Wednesday, January 28, 2009
I have never really enjoyed snow. I know a lot of people do, and I do understand why. It's white, pretty, and cold like Keira Knightley. And it is rather peaceful to sit at your window first thing in the morning and watch the snow fall. It covers your sidewalk. It covers the cars across the street. It covers the body of the homeless person who froze to death in your driveway. Eventually, it's just hills of white as far as the eye can see.
Later, you can get bundled up in your best pair of thermal snowpants and go sledding. Or build a snowman. Or roll around and make snow angels. Or hide the body of your best friend who met his untimely demise with the business end of a snow shovel. There is certainly fun to be had in the winter if you possess the ability to have fun.
I, however, do not possess that ability. I find snow to be inconvenient, cold, and prone to hitting me in the face and getting caught in my eyelashes. And then there were the terrible experiences I've faced that involved snow. Allow me to tell you my story.
I was traveling through the Yukon territory with only a large husky for company. It was 75 below zero. And I needed to build a fire really badly. (I should have listened to the man from Sulphur Creek, I tell you. But oh, no, I was too stubborn.) I dropped my matches in a snow drift. And then my hands and feet went numb. So I thought about killing the dog and putting my hands in his entrails for warmth. But, alas, my hands were useless stumps by then, and then I went to sleep for a long, long time. It was a very, very unfortunate experience that left me quite scarred. I refuse to visit the Yukon ever again. Mostly because of the snow.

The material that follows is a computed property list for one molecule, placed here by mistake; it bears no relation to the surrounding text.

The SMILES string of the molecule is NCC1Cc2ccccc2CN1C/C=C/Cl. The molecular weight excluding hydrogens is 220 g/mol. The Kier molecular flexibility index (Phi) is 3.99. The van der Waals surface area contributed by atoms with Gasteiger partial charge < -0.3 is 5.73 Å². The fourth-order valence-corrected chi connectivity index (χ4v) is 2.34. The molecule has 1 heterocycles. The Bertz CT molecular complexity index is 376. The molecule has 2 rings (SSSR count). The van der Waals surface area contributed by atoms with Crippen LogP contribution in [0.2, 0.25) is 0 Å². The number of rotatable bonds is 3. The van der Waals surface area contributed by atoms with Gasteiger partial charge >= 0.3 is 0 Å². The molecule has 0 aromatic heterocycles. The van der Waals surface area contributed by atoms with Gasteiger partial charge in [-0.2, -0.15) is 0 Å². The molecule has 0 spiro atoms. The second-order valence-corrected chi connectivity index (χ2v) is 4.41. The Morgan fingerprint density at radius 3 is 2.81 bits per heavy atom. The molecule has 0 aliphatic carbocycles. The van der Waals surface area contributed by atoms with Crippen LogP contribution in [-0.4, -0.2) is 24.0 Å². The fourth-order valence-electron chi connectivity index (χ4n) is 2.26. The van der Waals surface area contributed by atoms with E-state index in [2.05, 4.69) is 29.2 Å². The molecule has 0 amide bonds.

I suppose my next terrible experience could best be described as "a plane crash in the Andes that resulted in me and a few companions being forced to feed on the bodies of our fallen comrades" because it was in fact a plane crash in the Andes that resulted in me and a few companions being forced to feed on the bodies of our fallen comrades. I don't recommend the experience to anyone and would really rather not discuss any further. All I will say is that snow is to blame.
And then this other time, I was hired as caretaker of this secluded mountain hotel. And there was a lot of shenanigans involving a topiary and an oversized mallet. And I started drinking again and seeing naked dead people in bathtubs, and it was just a whole big mess. In retrospect, I was not the best caretaker. And since I was totally snowed in for months and months, it's no wonder that I went a little crazy and burned the whole place down. (Yes, burned it down. If you say anything about getting lost in a topiary maze and freezing to death, I'll burn you down too. Ahem.)
So, as you can see, snow is nothing but trouble for me. Which is why I would really rather be at home under my covers and not outside on a day when death may be found under those 3-4 inches of accumulation.
Who wants hot chocolate and some of this meat I just barbecued? Anybody? No?